We purred through the main streets of Mullum to the Post Office where Ian had some businesses and parked normally with the engine idling perfectly. Ian just could get over it he just sat there in a daze. By the way, the temperature of the motor was as per normal.
'Shall I switch it off and try and start it?' I asked. Ian nodded vaguely.
I switched it off and then started her again Rrrrrummm. She started first time as per usual. Wow! Remember there was no electrical power going to the cell during all of this. I've got a switch and plug so I can isolate the cell. We wandered into the Post Office and Ian did his business. When we got back to the car I said to Ian 'Do you mind if we go over to see the guy's at Farmcare there a bloke who works in stainless steel there I want to connect with'. 'No worries' was Ian's reply so off went (running on water, by the way!)
We went in the back entrance and stopped in the workshop area. Anthony was there working on some vehicle or other and I called to him 'Hey! Anthony, she's still running on water'. The boys came over and looked at the engine idling and we all had a great chin wag while she kept idling beautifully. I revved her up for them, they all examined the fuel tap (in the off position) and we all marveled. Hmmmmm. How can this be.. or as they say in the classics, 'How is it so?'
The bloke who owns the stainless business wasn't there so his mechanic had a look as well. We then took the car over to Malcolm's Tool Shop for Malcolm to see the car, but he wasn't there so we left a message and started off home (about 4 kms to McAuleys drive where the BNE labs are.)
The car went beautifully. When we got into the 100 kph zone outside Mullum, as we got up to 80 kph I said to Ian, 'I've not taken her over 80 kph yet, so I tried accelerating but felt a slight drag on the motor, so felt it may be the timing and decelerated back to 80 kph. I've never actually got the car up the hill on McAuleys Lane on water before, but today she purred up the hill.
'Geeez! I'd love to show Chris this' I said to Ian, still sitting there in a daze. We got to the gate and she still kept running. Hey! This is something new! The gate was open so we drove straight in. Chris was there doing business with a courier and got a bit upset with us as he thought I was going to run over his 5 dogs (which I wasn't). We parked the car and opened the bonnet with the motor still running. Now, you've got to know Chris. Chris is as dour as it comes let me tell you. They don't make em more dour than Chris. From Nottingham you know says he's a plumber lived in the district for yonks. Now Chris does not believe a word I've been saying, (and I don't blame him) but he does allow me to continue experimenting which I really appreciate (thanks Chris), 'Hey Chris, it's running on water right now, come over and have a look!'. Chris wandered over more interested in his parcel than anything else.
'Look Chris, see it works!' Chris peered into the engine compartment, looked at the cell, and followed my finger to the switched off normal fuel switch' 'That switch is leaking' he said with a cunning smile on his face. 'OK we'll pull the pipe off', I said. Which with a bit of a struggle we did. She kept purring on as if nothing had happened. I don't know what was going through Chris' mind. 'I wonder if you can disconnect the pipe from the cell to the motor', Ian said. 'Let's try it!', I responded and Chris pulled the pipe apart.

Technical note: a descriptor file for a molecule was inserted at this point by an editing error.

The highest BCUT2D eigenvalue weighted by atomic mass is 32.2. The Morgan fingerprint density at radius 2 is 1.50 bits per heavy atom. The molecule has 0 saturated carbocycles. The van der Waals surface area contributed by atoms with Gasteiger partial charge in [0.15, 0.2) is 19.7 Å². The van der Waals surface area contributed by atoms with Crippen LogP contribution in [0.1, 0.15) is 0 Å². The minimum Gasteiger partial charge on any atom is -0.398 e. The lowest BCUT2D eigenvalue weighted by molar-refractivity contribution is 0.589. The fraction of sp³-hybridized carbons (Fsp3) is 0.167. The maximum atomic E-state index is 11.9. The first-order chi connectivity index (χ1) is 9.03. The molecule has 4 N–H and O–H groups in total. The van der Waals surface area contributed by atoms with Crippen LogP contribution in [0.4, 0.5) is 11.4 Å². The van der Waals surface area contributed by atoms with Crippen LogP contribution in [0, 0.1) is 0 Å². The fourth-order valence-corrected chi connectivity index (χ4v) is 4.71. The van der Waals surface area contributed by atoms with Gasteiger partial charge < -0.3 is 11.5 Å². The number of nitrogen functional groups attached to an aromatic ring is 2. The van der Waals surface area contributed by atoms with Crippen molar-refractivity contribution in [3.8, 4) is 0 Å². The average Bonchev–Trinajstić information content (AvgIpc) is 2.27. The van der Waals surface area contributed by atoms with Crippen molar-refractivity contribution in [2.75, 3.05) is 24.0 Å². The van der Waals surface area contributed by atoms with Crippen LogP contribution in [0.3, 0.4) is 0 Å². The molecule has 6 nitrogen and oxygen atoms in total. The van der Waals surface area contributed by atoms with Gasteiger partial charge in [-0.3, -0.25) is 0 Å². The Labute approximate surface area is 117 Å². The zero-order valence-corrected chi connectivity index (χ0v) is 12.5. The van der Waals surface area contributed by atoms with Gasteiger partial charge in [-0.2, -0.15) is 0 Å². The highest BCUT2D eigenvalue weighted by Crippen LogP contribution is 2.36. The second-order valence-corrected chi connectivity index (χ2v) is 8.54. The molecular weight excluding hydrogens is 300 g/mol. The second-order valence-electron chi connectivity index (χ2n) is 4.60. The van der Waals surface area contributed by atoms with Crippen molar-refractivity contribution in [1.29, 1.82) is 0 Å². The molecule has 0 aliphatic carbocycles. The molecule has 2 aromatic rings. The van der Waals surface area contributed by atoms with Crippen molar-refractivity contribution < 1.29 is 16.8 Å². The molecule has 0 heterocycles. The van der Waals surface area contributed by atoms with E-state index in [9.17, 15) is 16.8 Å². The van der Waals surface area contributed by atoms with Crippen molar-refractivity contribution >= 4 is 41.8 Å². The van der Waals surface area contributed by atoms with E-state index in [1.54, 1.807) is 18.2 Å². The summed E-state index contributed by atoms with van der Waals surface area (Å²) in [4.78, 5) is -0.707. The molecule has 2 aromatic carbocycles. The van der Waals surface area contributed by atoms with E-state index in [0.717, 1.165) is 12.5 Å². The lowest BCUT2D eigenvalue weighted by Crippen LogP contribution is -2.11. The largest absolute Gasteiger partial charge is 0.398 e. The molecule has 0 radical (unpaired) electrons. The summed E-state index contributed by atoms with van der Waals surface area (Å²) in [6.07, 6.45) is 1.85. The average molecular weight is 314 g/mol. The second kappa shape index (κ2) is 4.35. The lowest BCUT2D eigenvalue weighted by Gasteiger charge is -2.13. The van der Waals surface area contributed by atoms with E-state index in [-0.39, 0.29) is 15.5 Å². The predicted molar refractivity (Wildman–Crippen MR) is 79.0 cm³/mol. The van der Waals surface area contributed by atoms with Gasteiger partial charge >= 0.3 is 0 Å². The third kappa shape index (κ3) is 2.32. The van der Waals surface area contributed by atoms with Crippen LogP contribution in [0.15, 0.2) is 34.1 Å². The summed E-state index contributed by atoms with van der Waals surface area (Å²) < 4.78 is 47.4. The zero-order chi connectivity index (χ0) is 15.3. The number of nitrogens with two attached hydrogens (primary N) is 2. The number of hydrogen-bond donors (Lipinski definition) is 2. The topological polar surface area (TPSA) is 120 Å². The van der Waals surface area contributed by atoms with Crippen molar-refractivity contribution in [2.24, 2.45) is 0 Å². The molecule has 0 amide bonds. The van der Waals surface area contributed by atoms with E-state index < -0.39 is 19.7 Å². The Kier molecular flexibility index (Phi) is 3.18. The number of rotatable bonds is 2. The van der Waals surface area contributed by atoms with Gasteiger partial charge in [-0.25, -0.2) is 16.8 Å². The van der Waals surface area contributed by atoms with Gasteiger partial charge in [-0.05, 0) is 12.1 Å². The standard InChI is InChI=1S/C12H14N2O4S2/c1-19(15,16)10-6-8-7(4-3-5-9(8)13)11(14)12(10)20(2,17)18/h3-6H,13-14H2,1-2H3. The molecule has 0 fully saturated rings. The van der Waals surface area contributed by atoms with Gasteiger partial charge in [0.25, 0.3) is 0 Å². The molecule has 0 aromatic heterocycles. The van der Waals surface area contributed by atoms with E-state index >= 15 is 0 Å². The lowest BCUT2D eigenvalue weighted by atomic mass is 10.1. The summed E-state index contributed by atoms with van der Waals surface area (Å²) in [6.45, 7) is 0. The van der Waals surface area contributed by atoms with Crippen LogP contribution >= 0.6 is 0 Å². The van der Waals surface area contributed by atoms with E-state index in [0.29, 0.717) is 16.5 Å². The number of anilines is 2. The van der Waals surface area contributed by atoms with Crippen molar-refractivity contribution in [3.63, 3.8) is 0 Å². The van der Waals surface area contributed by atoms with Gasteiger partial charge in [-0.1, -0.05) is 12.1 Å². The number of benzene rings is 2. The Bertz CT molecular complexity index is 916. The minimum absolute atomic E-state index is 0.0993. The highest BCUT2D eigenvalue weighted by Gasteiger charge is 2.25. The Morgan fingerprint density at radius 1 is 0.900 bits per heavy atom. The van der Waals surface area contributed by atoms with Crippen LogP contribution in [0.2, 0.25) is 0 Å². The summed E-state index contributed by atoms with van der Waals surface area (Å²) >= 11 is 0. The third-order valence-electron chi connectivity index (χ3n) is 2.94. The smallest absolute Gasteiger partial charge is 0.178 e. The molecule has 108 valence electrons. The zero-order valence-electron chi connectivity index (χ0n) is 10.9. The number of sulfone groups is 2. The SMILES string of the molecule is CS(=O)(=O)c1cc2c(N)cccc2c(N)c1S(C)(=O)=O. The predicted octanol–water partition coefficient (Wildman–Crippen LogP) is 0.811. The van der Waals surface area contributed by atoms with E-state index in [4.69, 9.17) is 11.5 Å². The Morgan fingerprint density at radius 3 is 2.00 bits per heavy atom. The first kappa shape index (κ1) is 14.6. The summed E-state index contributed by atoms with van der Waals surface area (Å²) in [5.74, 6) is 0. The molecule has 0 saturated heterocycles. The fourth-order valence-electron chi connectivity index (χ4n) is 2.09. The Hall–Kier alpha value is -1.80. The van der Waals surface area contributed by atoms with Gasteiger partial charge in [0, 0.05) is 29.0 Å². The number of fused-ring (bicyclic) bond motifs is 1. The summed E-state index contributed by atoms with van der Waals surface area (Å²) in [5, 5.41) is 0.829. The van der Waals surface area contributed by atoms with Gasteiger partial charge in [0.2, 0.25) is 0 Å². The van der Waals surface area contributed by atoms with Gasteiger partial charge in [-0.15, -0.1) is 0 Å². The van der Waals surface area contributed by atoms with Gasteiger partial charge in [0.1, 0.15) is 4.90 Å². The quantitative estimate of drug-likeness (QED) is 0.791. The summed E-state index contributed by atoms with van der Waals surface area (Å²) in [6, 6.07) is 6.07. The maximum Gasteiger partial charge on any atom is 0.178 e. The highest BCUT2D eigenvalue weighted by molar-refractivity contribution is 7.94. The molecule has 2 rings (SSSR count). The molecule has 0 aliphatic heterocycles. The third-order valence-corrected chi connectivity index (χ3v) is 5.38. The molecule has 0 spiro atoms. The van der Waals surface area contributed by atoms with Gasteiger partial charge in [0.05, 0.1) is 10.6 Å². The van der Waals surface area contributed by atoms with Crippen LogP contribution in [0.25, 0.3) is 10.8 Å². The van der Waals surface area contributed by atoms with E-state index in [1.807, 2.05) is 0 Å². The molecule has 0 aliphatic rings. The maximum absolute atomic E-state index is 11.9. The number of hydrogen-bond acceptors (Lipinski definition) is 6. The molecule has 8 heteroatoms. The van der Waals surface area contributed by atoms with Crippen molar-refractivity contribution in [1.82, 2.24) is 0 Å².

Now wait for it. You're ready? OK.
THE MOTOR KEPT GOING
She ran for quite a time and then stopped I decided to switch power onto the cell (in case it had discharged) and she started again. I think by now I was getting just a bit too excited. She ran for a while then stopped again. I could feel my energy getting confused and exhausted by now, but I wanted to keep going. 'Let's drive to Mullum with the fuel totally disconnected'.
We reconnected the plastic pipe between the cell and the engine, and Ian jumped in the car and we reversed up and out of the gate with the normal fuel totally physically disconnected. We heard Chris' car start up so we waited for him to come out of the gate and Ian closed the gate for Chris and off we went. As we started out for Mullum Ian said 'We're being followed by a disbeliever'. As the words came out of his mouth, the engine failed.
'Hey man!' I said, 'Say that it's OK, say that you believe the car will work' I said urgently. Ian looked at me with a pained expression on his face as though he been found with his hand in the cookie (actually that should be kooky) jar. 'It'll go' Ian said rather lamely but I'm afraid dear friends, that was the end of that. We pulled over and checked the spark (OK), re-connected the normal fuel, had trouble restarting her because the the mechanical fuel pump was dry and any fuel there may have been there was vapourised (or that's what I think), so I put a wet cloth on the mechanical fuel pump and cooled her down until she started. By this time we were quite exhausted so we decided to just go home on normal fuel and call it a day for the moment. Wow! Love and peace, Sol, BNE Coordinator